Argentina has reached an agreement to avoid another damaging default by delaying most of a $ 2.4 billion payment due to a group of rich countries in late July, the country’s ministry said Tuesday. economy, Martín Guzmán.
Argentina has until the end of March to reach an agreement with the so called Paris Club of 22 countries, which includes the US, Germany, Japan and France.
Guzmán said Argentina will pay only $ 430 million in two installments earlier, the first from July 31, when the 60-day grace period for the $ 2.4 billion payment originally expired on May 30. . Guzmán said the agreement will effectively save the country $ 2 billion over the next eight months.
The agreement will give some respite to Argentina’s struggling economy, with foreign exchange reserves plummeting despite receiving a boost from rising commodity prices in recent months.
“Solving the problem of our unsustainable debt is a fundamental pillar of the process of restoring stability to the economy,” Guzmán said at a press conference in Buenos Aires. He said it would also help lower annual inflation, which stands at almost 49 percent.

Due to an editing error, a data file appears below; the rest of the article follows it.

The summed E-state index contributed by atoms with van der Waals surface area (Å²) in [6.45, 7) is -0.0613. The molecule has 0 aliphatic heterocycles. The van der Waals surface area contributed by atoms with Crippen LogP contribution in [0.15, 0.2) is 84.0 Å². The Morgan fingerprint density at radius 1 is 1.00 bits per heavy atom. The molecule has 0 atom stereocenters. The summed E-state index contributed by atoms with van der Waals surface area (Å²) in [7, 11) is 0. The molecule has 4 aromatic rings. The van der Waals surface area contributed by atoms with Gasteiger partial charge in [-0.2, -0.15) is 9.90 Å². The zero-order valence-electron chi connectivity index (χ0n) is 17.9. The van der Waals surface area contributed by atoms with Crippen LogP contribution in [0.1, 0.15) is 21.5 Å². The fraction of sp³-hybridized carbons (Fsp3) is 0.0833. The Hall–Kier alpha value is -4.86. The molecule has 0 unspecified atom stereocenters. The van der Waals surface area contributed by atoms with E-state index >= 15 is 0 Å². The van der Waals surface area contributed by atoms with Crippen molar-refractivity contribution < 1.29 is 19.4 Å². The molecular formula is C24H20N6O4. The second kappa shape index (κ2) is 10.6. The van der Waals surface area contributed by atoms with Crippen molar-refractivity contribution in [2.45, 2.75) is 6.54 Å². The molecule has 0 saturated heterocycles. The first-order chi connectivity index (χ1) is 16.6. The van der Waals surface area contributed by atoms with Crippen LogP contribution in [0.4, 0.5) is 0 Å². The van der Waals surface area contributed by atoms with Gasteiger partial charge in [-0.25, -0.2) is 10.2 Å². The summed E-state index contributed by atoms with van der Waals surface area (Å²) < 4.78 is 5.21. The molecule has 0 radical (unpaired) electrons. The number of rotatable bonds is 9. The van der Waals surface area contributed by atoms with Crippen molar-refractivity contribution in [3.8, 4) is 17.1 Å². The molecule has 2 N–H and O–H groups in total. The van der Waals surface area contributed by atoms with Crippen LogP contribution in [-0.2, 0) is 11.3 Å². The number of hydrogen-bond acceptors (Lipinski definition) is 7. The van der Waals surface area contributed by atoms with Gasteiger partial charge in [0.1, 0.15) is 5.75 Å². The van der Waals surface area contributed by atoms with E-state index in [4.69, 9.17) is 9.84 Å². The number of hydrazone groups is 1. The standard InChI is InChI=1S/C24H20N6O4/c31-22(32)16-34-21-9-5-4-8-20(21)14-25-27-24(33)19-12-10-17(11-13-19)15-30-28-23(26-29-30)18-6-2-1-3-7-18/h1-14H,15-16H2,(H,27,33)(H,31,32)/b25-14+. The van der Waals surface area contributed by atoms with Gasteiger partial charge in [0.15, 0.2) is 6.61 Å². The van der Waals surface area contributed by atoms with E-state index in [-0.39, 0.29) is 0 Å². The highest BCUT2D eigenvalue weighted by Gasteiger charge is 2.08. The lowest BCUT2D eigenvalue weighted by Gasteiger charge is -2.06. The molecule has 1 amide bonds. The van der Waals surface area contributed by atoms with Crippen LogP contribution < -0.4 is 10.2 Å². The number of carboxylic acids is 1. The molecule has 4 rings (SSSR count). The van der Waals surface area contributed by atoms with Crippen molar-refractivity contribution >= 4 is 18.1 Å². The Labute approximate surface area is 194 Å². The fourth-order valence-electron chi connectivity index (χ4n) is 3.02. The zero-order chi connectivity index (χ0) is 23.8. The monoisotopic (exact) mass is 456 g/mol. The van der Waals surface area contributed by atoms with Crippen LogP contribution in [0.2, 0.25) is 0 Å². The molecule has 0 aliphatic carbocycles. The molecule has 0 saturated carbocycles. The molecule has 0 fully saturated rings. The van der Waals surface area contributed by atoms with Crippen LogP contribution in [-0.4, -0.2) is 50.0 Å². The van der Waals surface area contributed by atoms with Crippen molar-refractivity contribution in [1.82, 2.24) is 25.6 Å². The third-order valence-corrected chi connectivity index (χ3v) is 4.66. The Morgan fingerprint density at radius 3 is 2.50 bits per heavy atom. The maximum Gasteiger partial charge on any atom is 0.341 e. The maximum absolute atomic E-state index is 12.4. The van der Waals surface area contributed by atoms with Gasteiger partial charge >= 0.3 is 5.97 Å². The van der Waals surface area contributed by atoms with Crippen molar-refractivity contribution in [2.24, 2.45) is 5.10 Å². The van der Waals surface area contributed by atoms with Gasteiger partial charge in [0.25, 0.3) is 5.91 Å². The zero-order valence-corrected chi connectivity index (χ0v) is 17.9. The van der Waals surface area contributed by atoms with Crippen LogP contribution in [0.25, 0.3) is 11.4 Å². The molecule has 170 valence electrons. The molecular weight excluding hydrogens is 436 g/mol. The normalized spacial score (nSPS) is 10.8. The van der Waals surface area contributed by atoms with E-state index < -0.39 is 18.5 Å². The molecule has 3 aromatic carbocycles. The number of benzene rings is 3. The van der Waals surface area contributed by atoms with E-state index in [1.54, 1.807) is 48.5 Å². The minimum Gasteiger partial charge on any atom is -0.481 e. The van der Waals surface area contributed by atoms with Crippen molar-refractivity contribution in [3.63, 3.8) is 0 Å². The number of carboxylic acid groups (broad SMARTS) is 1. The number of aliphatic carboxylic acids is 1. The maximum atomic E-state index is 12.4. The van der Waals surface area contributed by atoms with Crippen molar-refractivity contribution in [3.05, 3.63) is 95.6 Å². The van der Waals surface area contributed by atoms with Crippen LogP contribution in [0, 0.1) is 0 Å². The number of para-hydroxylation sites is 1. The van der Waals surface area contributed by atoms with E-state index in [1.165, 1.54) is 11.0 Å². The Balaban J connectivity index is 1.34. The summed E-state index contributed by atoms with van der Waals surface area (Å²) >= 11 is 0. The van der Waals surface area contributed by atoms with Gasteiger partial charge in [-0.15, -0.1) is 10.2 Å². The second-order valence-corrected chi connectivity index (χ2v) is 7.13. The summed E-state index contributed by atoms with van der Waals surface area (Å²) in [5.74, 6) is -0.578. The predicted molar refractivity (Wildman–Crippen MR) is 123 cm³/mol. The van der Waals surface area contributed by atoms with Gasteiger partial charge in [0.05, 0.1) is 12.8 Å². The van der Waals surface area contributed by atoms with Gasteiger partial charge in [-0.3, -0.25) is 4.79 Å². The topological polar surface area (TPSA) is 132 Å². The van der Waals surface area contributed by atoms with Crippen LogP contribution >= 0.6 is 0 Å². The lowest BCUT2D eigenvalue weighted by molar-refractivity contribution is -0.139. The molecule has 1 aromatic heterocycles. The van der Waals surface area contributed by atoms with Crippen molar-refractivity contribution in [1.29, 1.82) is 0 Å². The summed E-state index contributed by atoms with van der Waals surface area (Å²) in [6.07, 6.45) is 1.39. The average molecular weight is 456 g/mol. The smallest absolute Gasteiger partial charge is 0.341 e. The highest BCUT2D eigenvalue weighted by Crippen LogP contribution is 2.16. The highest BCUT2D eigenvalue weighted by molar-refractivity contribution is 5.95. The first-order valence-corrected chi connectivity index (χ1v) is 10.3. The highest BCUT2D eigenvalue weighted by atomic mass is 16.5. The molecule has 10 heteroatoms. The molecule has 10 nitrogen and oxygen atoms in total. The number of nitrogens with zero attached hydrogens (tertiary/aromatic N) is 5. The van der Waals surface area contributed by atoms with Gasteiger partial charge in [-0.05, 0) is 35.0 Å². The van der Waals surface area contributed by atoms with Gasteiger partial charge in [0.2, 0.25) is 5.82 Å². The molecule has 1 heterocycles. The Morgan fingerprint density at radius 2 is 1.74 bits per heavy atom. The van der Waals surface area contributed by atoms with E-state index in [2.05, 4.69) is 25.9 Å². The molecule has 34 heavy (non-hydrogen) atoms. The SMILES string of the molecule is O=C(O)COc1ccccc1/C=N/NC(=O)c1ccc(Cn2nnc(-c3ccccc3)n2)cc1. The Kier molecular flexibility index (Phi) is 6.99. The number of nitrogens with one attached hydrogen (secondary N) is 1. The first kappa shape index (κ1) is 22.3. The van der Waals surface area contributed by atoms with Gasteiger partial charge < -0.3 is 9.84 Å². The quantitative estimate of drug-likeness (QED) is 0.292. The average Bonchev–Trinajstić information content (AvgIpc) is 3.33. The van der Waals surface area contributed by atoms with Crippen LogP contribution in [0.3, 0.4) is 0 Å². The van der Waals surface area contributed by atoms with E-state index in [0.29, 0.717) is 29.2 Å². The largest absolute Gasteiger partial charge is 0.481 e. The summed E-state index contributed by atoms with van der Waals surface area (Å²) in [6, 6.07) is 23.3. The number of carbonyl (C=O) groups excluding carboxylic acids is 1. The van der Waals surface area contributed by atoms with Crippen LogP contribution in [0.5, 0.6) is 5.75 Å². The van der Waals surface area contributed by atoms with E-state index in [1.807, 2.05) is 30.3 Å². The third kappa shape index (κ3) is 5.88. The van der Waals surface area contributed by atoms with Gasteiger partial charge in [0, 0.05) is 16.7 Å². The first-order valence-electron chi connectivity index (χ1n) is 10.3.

The agreement with the Paris Club comes as a surprise negotiations they settled on the $ 45 billion repayment the IMF has lent Argentina since a 2018 monetary crisis during Mauricio Macri’s previous government.
Local analysts say talks with the IMF have stalled due to political considerations, with midterm elections approaching in November, when the government will not want to be hampered by tight budget cuts agreed with the multilateral provider.
Although Argentina was initially expected to reach an agreement with the IMF last year – shortly after a successful restructuring of about $ 65 billion due to private creditors – the absence of an agreement containing a commitment to reduce the country’s unbalanced fiscal deficit was complicated by talking to the Paris Club.
“Payment of this amount would have been a blow to international reserves and has generated more instability for the exchange rate and the macroeconomy in general,” Guzmán said, adding that a default would destabilize the economy and cause greater uncertainty. .
Guzmán said the government would continue to talk “constructively” with the IMF, and that the March deadline with the Paris Club “has nothing to do with the goal of an agreement with the IMF. Our goal is to ensuring a good deal, the sooner the better, but the priority is to be good ”.
The 38-year-old minister added that another key element of the agreement with the Paris Club was that Argentina treat its creditors equally, to calm concerns in Japan that Argentina was paying its debts to China but not at the Paris Club.